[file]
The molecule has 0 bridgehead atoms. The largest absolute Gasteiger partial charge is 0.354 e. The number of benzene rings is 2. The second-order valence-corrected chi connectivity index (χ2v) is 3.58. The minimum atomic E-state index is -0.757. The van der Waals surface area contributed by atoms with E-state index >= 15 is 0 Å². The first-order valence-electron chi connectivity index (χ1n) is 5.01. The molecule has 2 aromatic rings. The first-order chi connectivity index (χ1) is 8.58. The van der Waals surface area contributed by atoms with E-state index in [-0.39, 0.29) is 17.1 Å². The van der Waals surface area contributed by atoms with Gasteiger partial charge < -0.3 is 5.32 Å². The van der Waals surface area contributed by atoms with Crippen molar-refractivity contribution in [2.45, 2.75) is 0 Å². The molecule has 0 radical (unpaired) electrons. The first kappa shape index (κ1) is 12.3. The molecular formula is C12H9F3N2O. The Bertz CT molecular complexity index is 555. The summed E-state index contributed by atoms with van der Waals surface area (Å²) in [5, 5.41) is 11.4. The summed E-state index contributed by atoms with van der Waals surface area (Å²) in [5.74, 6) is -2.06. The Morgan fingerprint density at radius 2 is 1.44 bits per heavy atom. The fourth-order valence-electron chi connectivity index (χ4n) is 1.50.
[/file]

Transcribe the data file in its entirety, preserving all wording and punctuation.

The molecule has 0 bridgehead atoms. The largest absolute Gasteiger partial charge is 0.354 e. The number of benzene rings is 2. The second-order valence-corrected chi connectivity index (χ2v) is 3.58. The minimum atomic E-state index is -0.757. The van der Waals surface area contributed by atoms with E-state index >= 15 is 0 Å². The first-order valence-electron chi connectivity index (χ1n) is 5.01. The molecule has 2 aromatic rings. The first-order chi connectivity index (χ1) is 8.58. The van der Waals surface area contributed by atoms with E-state index in [-0.39, 0.29) is 17.1 Å². The van der Waals surface area contributed by atoms with Gasteiger partial charge < -0.3 is 5.32 Å². The van der Waals surface area contributed by atoms with Crippen molar-refractivity contribution in [2.45, 2.75) is 0 Å². The molecule has 0 radical (unpaired) electrons. The first kappa shape index (κ1) is 12.3. The molecular formula is C12H9F3N2O. The Bertz CT molecular complexity index is 555. The summed E-state index contributed by atoms with van der Waals surface area (Å²) in [5, 5.41) is 11.4. The summed E-state index contributed by atoms with van der Waals surface area (Å²) in [5.74, 6) is -2.06. The Morgan fingerprint density at radius 2 is 1.44 bits per heavy atom. The fourth-order valence-electron chi connectivity index (χ4n) is 1.50.